Written by Alex Zhang ’18
It was the night of January 8, 2017 and the Golden Globe Awards were nearly over. La La Land (dir. Damien Chazelle), a musical starring two of Hollywood’s young stars had tap danced across the stage throughout the night, pulling in award after award. A year of turmoil in Hollywood over racial diversity, representation, and whitewashing had rocked the industry. One award remained: best motion picture drama.
Only two months earlier, in November, hundreds of students lined up outside the Whitney Humanities Center for an early screening of the movie that would win that award: Moonlight (dir. Barry Jenkins). Two months before that, in September, to audiences just as large and excited, African American artist Carrie Mae Weems debuted a show co-sponsored by The Center for the Study of Race Indigenity and Transnational Migration (RITM), Grace Notes: Reflections for Now, which addressed similar themes relating to black life in America. The Yale Repertory Theater connected these two works, too. Ms. Weems premiered Grace Notes at the Yale Rep in the fall of 2016, and Tarell Alvin McCraney—who wrote the play that inspired Moonlight—will join the Yale Rep as playwright-in-residence in July.
Here is a film and a performance about black life—childhood, womanhood, manhood—for a nation reckoning with black death—in schools, prisons, neighborhoods. Moonlight follows a boy named Chiron as he grows into a man, falls into prison, and comes out alive. Grace Notes laments the loss of African Americans across time in a nation divided by Black Lives Matter and Blue Lives Matter.
But Grace Notes and Moonlight are about black growth, too, not just black survival. The visual experiences of the two pieces reflect this. The performers in Grace Notes move carefully throughout the sparse set, and stillness is the rule. A clock on the wall ticks as the performers mourn Eric Garner, Walter Scott, and many more who have been killed by the police. They reflect, remember, and ponder. Life must go on, they insist.
When she was thirty-six, Ms. Weems created a triptych titled “Blue Black Boy” for her series Colored People (1989-1990). The piece depicts the same portrait of an African American child’s face three times in separate frames, as if in a repeating mugshot. “Where is the boy now, in 2017?” one is pressed to ask. Did his life stop after the photographs were taken? Did he have a future?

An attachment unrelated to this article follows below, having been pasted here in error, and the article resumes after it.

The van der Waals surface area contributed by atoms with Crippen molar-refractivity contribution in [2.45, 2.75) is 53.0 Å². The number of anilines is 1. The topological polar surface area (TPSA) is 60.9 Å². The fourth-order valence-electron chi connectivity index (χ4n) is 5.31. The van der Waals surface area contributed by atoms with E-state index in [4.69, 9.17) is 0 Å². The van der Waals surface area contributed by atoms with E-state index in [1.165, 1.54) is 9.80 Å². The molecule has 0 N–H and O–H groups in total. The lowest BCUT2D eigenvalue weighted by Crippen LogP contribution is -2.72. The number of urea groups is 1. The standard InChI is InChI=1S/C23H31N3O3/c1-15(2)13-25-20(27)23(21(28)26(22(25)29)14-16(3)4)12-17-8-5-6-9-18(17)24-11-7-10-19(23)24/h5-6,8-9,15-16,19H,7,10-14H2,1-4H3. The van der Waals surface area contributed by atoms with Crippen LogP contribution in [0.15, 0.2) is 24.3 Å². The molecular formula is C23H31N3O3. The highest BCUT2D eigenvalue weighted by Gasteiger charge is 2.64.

Moonlight provides one possible answer this question. The film’s poster shows the main character Chiron as a child, teen, and adult. Rather than show an image of Chiron at one point in his life, the poster features a composite image of Chiron from multiple life stages, as if the boy in the second and third images of “Blue Black Boy” had aged. “A historic achievement,” says one reviewer on the film’s poster, and historic indeed. In Moonlight, there is a past, there is a present, there is a future. Chiron is blue, too, both in the film and on the poster. Black boys look blue in the meditating Miami sunsets of Moonlight, and black men look blue among the neon street signs of the city.
Twenty-seven years separate Weems’ “Blue Black Boy” and Moonlight, yet they draw on the same color palate of heartache. “He was 32,” reflects a performer in Grace Notes, “She was 24. He was 12.” As Langston Hughes had lamented in 1926, “We know we are beautiful. And ugly too.” “O blues!” he wrote that same year, “Sweet Blues!/Coming from a black man’s soul.” In 2003, more than seventy years after Langston Hughes wrote those lines, Mr. McCraney invoked that same spirit, writing “In Moonlight Black Boys Look Blue,” the play that inspired Moonlight. Langston Hughes was twenty-five years old when he wrote his verses; Mr. McCraney was twenty-two.
As Hollywood and Yale continue to reckon with issues of diversity, Moonlight and Grace Notes insist that there is something more than the notion that marginalized stories are worth telling. These works reject the idea that there are not enough young people “in the pipeline” and instead present us with vibrant, new visions of blackness. They draw from a tradition of blues in African American art that has transferred from music and poetry to film, photography, and theater. This is the tradition that asks and answers: What happens when black lives look blue? Do they matter more?
Alex Zhang is an undergraduate in the American Studies program.